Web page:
Chapter

Cardiac resynchronization therapy

Badrinathan Chandrasekaran and Peter J. Cowburn

in Oxford Textbook of Heart Failure

Published on behalf of Oxford University Press

ISBN: 9780199577729
Published online July 2011 | e-ISBN: 9780199697809 | DOI: http://dx.doi.org/10.1093/med/9780199577729.003.0048

Series: Oxford Textbooks

Cardiac resynchronization therapy

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In the last decade, the use of cardiac resynchronization therapy(CRT), also known as biventricular pacing (BVP), has emerged as anew therapeutic option for selected patients with heart failure (HF)and ongoing symptoms despite optimal medical therapy who alsohave a prolonged QRS interval. CRT, by retiming the failing heart,improves symptoms, reduces hospitalization, and prolongs survivalin patients with left ventricular dysfunction and a broad QRScomplex. CRT improves electromechanical dyssynchrony and maximizes the efficiency of the cardiac contraction sequence, leading to an acute haemodynamic benefit and, over time, a reductionin left ventricular volumes and an improvement in left ventricularejection fraction (LVEF). A prolonged QRS width (> 120 ms) is a marker of benefit from CRT, with approximately 70% of suchpatients having symptomatic improvement following CRT. Cardiacresynchronization therapy can be delivered on its own as a pacemaker(CRT-P) or in addition to an internal cardiac defibrillator,where it is referred to as CRT-D. Advances in device technologyand telecommunications now enable remote monitoring of surrogatemarkers of HF, offering the ability to predict subclinical deterioration,and thereby potentially preventing HF hospitalization.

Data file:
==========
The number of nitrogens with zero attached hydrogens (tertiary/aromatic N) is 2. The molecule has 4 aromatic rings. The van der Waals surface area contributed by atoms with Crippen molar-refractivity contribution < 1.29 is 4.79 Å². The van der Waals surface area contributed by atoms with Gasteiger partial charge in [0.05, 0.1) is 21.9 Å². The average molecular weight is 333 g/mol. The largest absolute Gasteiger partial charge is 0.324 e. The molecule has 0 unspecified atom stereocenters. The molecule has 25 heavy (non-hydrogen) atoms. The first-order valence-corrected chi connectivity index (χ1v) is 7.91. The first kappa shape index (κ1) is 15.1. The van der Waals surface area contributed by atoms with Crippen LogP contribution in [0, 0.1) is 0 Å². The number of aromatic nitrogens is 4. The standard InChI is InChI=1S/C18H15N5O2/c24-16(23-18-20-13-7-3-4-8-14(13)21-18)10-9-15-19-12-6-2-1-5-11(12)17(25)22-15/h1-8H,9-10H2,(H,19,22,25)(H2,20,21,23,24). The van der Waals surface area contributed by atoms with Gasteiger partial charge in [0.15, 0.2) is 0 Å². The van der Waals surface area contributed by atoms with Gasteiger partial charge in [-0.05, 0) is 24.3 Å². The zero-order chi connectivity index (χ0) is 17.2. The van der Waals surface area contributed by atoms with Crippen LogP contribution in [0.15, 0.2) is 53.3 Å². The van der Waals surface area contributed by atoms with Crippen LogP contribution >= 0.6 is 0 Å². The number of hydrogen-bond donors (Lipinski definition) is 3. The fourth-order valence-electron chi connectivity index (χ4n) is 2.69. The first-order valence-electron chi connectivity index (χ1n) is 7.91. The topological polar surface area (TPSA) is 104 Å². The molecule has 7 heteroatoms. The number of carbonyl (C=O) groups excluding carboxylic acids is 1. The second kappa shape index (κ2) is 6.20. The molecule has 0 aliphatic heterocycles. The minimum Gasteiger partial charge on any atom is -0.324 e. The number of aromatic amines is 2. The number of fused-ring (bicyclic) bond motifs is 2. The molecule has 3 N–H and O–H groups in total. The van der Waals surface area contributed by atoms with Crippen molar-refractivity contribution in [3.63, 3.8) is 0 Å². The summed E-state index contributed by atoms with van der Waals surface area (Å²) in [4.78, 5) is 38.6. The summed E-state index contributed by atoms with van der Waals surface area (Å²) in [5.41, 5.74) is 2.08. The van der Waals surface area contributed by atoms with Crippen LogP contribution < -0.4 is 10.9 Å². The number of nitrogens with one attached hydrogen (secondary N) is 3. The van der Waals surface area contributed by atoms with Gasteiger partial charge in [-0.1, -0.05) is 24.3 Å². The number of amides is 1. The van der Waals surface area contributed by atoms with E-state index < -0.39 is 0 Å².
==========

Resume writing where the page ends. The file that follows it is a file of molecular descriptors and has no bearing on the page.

Chapter.  12875 words.  Illustrated.

Subjects: Cardiovascular Medicine

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